(Reuters) - Dallas Cowboys defensive end Greg Hardy had his 10-game suspension for domestic violence reduced to four games, the National Football League announced on Friday.
Arbitrator Harold Henderson said in a statement he believed NFL Commissioner Roger Goodell “acted within his authority and properly exercised his discretion” in finding that Hardy violated the league’s Personal Conduct Policy.
But, he said, a 10-game suspension “is simply too much ... when the ‘baseline’ for discipline in domestic violence or sexual assault cases was announced (by the NFL last year) as a six-game suspension.”
Hardy, a five-year NFL veteran, was found guilty by a district court judge in July 2014 of assaulting his former girlfriend, Nicole Holder, but, under North Carolina law, appealed the verdict and was then allowed to have a jury trial.
The domestic violence charges were dropped in February, however, when Holder could not be found to testify.
Hardy, 26, was suspended for 10 games by Goodell in April and Henderson, who on Wednesday wrote that Hardy’s “egregious conduct ... is indefensible in the NFL,” heard his appeal in May.
Several of the NFL’s top players, including Adrian Peterson and Ray Rice, were charged with domestic violence in 2014, prompting the league to overhaul its personal conduct policy.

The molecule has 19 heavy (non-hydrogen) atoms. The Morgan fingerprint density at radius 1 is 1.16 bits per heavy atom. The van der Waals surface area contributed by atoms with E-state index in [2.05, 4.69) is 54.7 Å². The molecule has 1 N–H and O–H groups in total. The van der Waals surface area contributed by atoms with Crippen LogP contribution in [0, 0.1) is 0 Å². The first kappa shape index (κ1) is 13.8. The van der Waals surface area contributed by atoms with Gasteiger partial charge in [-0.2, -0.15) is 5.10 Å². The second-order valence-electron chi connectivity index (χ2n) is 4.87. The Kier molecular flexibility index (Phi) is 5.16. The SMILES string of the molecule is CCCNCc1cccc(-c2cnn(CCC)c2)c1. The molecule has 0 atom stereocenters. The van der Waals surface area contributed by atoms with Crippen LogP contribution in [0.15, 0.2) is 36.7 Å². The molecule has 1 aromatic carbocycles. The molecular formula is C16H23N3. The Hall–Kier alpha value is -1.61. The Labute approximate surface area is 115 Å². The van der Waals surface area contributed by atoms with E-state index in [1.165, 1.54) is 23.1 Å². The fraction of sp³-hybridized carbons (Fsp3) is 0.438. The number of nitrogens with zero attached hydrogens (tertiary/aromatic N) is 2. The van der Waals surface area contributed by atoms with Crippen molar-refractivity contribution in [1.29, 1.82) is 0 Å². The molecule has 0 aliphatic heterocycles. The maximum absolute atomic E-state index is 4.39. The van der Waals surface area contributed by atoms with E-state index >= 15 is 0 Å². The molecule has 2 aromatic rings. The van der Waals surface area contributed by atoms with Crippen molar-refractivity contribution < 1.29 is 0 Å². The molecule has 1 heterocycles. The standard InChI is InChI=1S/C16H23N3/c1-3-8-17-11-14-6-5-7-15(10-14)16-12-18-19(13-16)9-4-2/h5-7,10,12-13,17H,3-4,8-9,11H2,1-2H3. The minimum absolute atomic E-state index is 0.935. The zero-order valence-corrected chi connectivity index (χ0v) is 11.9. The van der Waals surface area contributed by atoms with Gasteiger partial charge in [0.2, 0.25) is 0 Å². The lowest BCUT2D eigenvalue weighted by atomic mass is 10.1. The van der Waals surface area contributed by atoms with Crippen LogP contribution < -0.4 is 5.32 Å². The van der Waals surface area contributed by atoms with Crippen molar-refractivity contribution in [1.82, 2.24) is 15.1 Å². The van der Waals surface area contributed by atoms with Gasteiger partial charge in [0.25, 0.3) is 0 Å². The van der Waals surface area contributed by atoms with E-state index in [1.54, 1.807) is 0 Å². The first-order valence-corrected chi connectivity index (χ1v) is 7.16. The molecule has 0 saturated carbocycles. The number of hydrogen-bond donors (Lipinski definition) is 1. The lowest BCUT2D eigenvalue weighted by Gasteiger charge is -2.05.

Sharply criticized for being too lenient on domestic violence and sexual assault, Goodell made the penalties for such crimes much harsher than in the past.
The new sanctions announced last August included a six-game suspension for a first-time domestic violence offense and a lifetime ban for a second.
Hardy, who played only one game for Carolina before being suspended last season, was accused of assaulting Holder in May 2014, sending her to the hospital emergency room.
When the Panthers decided not to bring Hardy back, the Cowboys signed the 2013 Pro Bowl defensive end.
“We are looking forward to the start of the season and having Greg be a part of the team,” Cowboys owner Jerry Jones said in a statement.
Reporting by Steve Ginsburg in Washington; Editing by Eric Beech